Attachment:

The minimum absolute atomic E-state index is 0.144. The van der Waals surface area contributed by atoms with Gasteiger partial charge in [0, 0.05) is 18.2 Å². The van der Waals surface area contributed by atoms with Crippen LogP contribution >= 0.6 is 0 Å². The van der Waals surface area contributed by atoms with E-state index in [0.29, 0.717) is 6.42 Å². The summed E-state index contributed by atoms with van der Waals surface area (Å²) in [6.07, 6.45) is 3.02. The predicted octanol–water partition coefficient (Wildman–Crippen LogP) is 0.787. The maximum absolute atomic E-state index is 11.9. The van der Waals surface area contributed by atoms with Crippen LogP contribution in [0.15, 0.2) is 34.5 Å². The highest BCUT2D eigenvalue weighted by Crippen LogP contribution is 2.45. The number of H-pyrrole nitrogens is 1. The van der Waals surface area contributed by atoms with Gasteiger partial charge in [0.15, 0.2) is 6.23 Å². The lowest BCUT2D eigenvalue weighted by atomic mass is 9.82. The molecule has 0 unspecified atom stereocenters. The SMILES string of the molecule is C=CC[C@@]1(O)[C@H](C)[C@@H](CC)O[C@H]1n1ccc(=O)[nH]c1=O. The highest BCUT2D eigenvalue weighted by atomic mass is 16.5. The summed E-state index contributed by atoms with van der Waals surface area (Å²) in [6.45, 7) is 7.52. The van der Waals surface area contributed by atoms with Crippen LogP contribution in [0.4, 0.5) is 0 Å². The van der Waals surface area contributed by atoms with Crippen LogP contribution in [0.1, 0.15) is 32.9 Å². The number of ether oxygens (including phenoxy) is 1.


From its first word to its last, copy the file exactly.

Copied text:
The minimum absolute atomic E-state index is 0.144. The van der Waals surface area contributed by atoms with Gasteiger partial charge in [0, 0.05) is 18.2 Å². The van der Waals surface area contributed by atoms with Crippen LogP contribution >= 0.6 is 0 Å². The van der Waals surface area contributed by atoms with E-state index in [0.29, 0.717) is 6.42 Å². The summed E-state index contributed by atoms with van der Waals surface area (Å²) in [6.07, 6.45) is 3.02. The predicted octanol–water partition coefficient (Wildman–Crippen LogP) is 0.787. The maximum absolute atomic E-state index is 11.9. The van der Waals surface area contributed by atoms with Crippen LogP contribution in [0.15, 0.2) is 34.5 Å². The highest BCUT2D eigenvalue weighted by Crippen LogP contribution is 2.45. The number of H-pyrrole nitrogens is 1. The van der Waals surface area contributed by atoms with Gasteiger partial charge in [0.15, 0.2) is 6.23 Å². The lowest BCUT2D eigenvalue weighted by atomic mass is 9.82. The molecule has 0 unspecified atom stereocenters. The SMILES string of the molecule is C=CC[C@@]1(O)[C@H](C)[C@@H](CC)O[C@H]1n1ccc(=O)[nH]c1=O. The highest BCUT2D eigenvalue weighted by atomic mass is 16.5. The summed E-state index contributed by atoms with van der Waals surface area (Å²) in [6.45, 7) is 7.52. The van der Waals surface area contributed by atoms with Crippen LogP contribution in [0.4, 0.5) is 0 Å². The van der Waals surface area contributed by atoms with Crippen LogP contribution in [0.1, 0.15) is 32.9 Å². The number of ether oxygens (including phenoxy) is 1.